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Author Topic: Australian Jaguar Build  (Read 27832 times)
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dirtydave
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« Reply #15 on: May 09, 2007, 08:03:45 AM »

Hey Lynchy,
there is a guy in Adelaide that Drag Raced a V12 Jag in a hot rod for years, and did quite well in it,
PM me on the DLRA site if your interested in getting in contact, He was a co ANDRA delegate with me in South OZ, a few years back..
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Lynchy
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« Reply #16 on: May 21, 2007, 01:19:23 AM »

Dirty

Thanks matey, I'll drop you a line.

Meanwhile here's another update (it's been a while)

I've been down to Sydney recently and got out to check out the Jag.

Last update mentioned that Gaz bought a couple of spare cars for their engines, it also made it apparent that the car he has is very good. The 2 spares are little more than rust held together by paint and dirt. They are also handy for spares that may be needed down the track.

Work is still in progress on the roll cage! Just when you think he's finished on it, paranoia sets in and more bar work is the end result. He's cross braced the roof bars and has put in the side impact bars. Here's some shots of these:




The second photo also shows a bit more of the tailshaft tunnel / centre console that has been fabricated. It is quite large but needed to be as the tailshaft and gearbox now sit higher in the car as it has been lowered so much. It also adds to the strength of the car.

and here's a shot of the rear bar work that has been finished. I think the last photo I posted of this was when it was still in progress:



Gary is going to add in a support to the front header bar as demonstrated here:



but this won't go in till later. A bar is going to be fitted across the dash and tie into the front upright bars. Once this is in place the front support will go in. The bar across the dash will be welded to the firewall and could be used to mount bits and pieces (steering column, electronic dash, etc). Another bar that will be fitted will go from the base of the central hoop, next to the driver and up to the roof bar. This will have a few straps also welded to it and back to the central hoop to keep the drivers head contained in the car.

Here's a couple of more photos that may help visualize this:




In the first image if you can imagine a bar coming up from the bottom left and going up next to his head. Ignore the helmet, this is also for testing purposes.

In a previous post I mentioned using an SCBA (Self Contained Breathing Apparatus). Here's a shot of it as well:



Gaz was thinking it would go next to the seat but it will go in the boot for safety reasons. The regulator screws into the top and a hose will go through a bulkhead in the rear firewall and get connected via another hose to the helmet. The pressure out of the reg is very low. One area to still be worked out is the fire extinguishers. There will be two for the engine bay, one for the cabin and possibly another one for the boot. If we go for the Coldfire system the SCBA may not be needed but would be useful if the cabin fills with smoke.

We talked some more about ventilation for the cabin and an idea is to run fresh air into the car via the frame rails which would be sealed. A throttle body at the front could be opened to let air in but could be sprung shut in the event of fire and the fire bottles being triggered....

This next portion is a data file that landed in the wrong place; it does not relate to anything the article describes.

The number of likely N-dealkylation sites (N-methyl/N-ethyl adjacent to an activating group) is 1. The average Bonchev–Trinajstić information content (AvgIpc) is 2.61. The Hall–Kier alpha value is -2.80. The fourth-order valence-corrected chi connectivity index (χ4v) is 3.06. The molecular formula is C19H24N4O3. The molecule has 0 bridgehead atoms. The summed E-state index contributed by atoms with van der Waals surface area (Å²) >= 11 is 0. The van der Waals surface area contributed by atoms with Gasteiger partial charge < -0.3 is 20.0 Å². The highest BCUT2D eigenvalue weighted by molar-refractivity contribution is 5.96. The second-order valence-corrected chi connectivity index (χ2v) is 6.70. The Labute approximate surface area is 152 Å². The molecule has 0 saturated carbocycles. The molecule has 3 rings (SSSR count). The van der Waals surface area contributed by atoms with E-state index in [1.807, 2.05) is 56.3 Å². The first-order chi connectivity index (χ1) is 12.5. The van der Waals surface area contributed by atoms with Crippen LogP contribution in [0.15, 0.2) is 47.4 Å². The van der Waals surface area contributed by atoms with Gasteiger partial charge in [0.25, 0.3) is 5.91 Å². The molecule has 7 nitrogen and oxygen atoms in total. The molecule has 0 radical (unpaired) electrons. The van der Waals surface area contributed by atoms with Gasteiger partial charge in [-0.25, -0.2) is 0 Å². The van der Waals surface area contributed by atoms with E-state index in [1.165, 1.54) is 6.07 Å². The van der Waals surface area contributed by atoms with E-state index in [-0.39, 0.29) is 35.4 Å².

The diff is finally finished, check it out:



Does it look strong enough? The car will get some time on a drag strip as well as the salt just for fun. It will also get used wherever else it can. So the diff is probably overkill.

The diff centre is currently set up with a 4.11:1 on a spool for when the car finally gets fired up and a test drive happens, these will be swapped for 2.5's for the lake. So the diff is ready to be fitted and the car will be on the rear wheels soon. He's got a set of front hubs that need to be fitted with bigger studs that will also allow the front discs to be mounted before the front wheels will go on.

There is another discussion on the Aussie board at the moment regarding front brakes and whether or not to fit them. The Jag will get them as they will cause minimal drag, the weight doesn't matter, the car will be used for other purposes and in case anything goes wrong with the chute.

One more thing is the front air dam. Gaz found a rear bar off a late model Falcon which looks soooo good:



This may or may not get used depending on the rules for this class. It may be that the standard front bar gets used over the top of this one or this bar gets cut to allow the standard bar to be used or it is modified in some other way. The way the rules are, we have to use a standard front bar but can't protrude anything in front of this....

One more thing is ride height. Under advice from Bob Ellis (200+ MPH in an aussie falcon C/GCC), we'll have to lift the rear a bit to get air out from under the car to prevent lift. It was always going to come up a bit but we may have to keep an eye on this. The car will be getting a bellypan which will also double as a skidplate to prevent hooking up when the car gets loaded onto trailers and this arches up at the rear of the car. The car may also get a spoiler but this depends on what was available for this model car (under the rules for MS) and if it suits the purpose.

So what's happening at the moment...

Assembling the diff to fit it
Work on the front hubs
Finish off the cage........
Organise the fire system
Decide on a new engine management computer
Order a tailshaft
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Rex Schimmer
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« Reply #17 on: May 22, 2007, 11:54:45 AM »

Great looking fab work! Especially on the cage. I want everyone to pay attention to the CORRECT way to mate cage tubes together at intersections!!! All of the tubes are joined at the intersections such that their centerlines cross a the center of the joint. You don't see any tubes that are connected to other tubes away from the joint just because it is easier. All of the tube load paths converge at a common point.This cage is done right.